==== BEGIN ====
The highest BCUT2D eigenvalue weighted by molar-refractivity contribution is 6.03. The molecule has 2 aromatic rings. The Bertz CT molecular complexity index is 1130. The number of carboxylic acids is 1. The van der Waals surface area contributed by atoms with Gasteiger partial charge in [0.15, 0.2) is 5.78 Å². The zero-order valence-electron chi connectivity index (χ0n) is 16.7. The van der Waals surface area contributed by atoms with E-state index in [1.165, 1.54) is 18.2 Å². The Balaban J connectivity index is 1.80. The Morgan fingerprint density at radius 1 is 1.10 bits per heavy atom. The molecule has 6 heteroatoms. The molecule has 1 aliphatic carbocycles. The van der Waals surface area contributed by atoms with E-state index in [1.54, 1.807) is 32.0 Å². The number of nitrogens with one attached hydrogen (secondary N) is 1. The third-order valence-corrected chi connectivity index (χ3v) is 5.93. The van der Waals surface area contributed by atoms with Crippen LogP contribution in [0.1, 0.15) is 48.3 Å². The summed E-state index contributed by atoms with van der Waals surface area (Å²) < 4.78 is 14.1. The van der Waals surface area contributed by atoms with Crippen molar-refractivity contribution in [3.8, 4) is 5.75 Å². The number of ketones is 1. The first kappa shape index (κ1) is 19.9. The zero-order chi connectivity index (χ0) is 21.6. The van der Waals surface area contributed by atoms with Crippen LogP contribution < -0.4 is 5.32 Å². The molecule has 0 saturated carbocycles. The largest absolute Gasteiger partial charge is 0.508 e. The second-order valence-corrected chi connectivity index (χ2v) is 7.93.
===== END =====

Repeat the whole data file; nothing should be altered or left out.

The highest BCUT2D eigenvalue weighted by molar-refractivity contribution is 6.03. The molecule has 2 aromatic rings. The Bertz CT molecular complexity index is 1130. The number of carboxylic acids is 1. The van der Waals surface area contributed by atoms with Gasteiger partial charge in [0.15, 0.2) is 5.78 Å². The zero-order valence-electron chi connectivity index (χ0n) is 16.7. The van der Waals surface area contributed by atoms with E-state index in [1.165, 1.54) is 18.2 Å². The Balaban J connectivity index is 1.80. The Morgan fingerprint density at radius 1 is 1.10 bits per heavy atom. The molecule has 6 heteroatoms. The molecule has 1 aliphatic carbocycles. The van der Waals surface area contributed by atoms with E-state index in [1.54, 1.807) is 32.0 Å². The number of nitrogens with one attached hydrogen (secondary N) is 1. The third-order valence-corrected chi connectivity index (χ3v) is 5.93. The van der Waals surface area contributed by atoms with Crippen LogP contribution in [0.1, 0.15) is 48.3 Å². The summed E-state index contributed by atoms with van der Waals surface area (Å²) < 4.78 is 14.1. The van der Waals surface area contributed by atoms with Crippen molar-refractivity contribution in [3.8, 4) is 5.75 Å². The number of ketones is 1. The first kappa shape index (κ1) is 19.9. The zero-order chi connectivity index (χ0) is 21.6. The van der Waals surface area contributed by atoms with Crippen LogP contribution < -0.4 is 5.32 Å². The molecule has 0 saturated carbocycles. The largest absolute Gasteiger partial charge is 0.508 e. The second-order valence-corrected chi connectivity index (χ2v) is 7.93.